We have submitted our recommended list of “notorious markets” to the Office of the U.S. Trade Representative (USTR) as part of its annual request for information on overseas sites and services.
A quick update in our ongoing copyright infringement case against MP3Skull: we have now filed, on behalf of the major record companies, a motion seeking damages and relief.
Largest U.S.-based music file sharing service shuttered. "A huge win for the music community" says RIAA CEO Cary Sherman.
10 years ago this week, the Supreme Court made a historic ruling which decided that companies which actively help users steal music via their sites could be held responsible for copyright theft.
The bill helps protect the music community and consumers from being ripped off online.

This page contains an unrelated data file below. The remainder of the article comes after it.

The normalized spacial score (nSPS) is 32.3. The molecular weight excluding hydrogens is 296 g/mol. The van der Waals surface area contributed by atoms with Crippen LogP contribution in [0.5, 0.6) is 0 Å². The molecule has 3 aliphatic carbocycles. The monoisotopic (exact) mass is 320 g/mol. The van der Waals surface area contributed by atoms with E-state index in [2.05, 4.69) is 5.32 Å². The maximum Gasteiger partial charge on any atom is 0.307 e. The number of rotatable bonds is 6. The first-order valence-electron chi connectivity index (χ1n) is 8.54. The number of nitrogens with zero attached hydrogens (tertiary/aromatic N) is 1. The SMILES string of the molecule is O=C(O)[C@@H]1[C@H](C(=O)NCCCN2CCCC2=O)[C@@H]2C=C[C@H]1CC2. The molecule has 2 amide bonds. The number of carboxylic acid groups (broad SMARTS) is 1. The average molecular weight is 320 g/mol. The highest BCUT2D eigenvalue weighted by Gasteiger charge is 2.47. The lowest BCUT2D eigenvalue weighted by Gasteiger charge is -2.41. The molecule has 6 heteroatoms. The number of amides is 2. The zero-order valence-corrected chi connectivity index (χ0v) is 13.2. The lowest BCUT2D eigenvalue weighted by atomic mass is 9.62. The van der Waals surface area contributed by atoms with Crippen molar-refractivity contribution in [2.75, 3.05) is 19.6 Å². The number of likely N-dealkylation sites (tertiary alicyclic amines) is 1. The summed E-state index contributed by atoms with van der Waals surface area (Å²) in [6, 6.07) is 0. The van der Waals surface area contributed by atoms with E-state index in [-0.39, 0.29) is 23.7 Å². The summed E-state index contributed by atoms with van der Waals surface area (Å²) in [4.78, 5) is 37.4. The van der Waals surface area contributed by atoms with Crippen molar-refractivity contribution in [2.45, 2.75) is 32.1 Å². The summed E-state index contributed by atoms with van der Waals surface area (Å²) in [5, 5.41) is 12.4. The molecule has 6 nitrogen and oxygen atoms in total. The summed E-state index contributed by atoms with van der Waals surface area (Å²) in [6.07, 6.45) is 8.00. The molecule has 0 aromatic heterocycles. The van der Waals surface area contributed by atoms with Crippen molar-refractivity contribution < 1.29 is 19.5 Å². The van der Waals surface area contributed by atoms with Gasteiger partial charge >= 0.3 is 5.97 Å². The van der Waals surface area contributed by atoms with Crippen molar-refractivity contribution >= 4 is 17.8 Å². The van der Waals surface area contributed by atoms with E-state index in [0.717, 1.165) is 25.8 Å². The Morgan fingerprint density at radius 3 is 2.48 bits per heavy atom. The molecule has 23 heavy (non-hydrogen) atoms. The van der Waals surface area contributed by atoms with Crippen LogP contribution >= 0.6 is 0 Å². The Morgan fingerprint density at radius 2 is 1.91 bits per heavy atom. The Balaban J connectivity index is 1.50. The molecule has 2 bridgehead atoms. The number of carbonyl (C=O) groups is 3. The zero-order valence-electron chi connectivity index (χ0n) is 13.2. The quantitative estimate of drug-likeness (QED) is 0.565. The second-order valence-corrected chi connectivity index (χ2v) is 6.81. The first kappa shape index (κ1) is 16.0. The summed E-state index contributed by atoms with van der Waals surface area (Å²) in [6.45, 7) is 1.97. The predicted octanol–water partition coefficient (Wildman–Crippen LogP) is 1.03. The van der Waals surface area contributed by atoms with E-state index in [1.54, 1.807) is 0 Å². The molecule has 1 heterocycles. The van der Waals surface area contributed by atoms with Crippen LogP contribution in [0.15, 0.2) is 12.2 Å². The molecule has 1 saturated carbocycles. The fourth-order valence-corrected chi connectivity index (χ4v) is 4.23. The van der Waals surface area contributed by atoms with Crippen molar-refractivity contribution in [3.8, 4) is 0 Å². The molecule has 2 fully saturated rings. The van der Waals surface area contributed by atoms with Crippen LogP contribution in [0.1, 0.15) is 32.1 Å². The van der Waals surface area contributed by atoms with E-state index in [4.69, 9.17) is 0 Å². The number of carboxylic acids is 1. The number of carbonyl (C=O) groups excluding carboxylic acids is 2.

The report targets Russia’s hosting of vKontakte & other illegal sites as a clear example of lax intellectual property laws.
The music service agrees to wipe its computer servers clean and transfer ownership of its website, mobile apps and other intellectual property.
The Office of the U.S. Trade Representatives have added a new focus on companies that register domain names worldwide.
RIAA joins industry partners to identify key impediments to effective copyright protection in foreign markets.
For a long time, we’ve been talking about the importance of intermediaries such as search engines, ISP’s, payment processors, and others who participate in the digital music economy (see here). As more and more music access and listening occurs online, those groups have a larger role in helping shape the digital music consumer’s experience. Perhaps that is self-evident in some ways, but recent research findings have more conclusively shown that those intermediaries, and search engines in particular, can have a strong influence on the choices consumers make.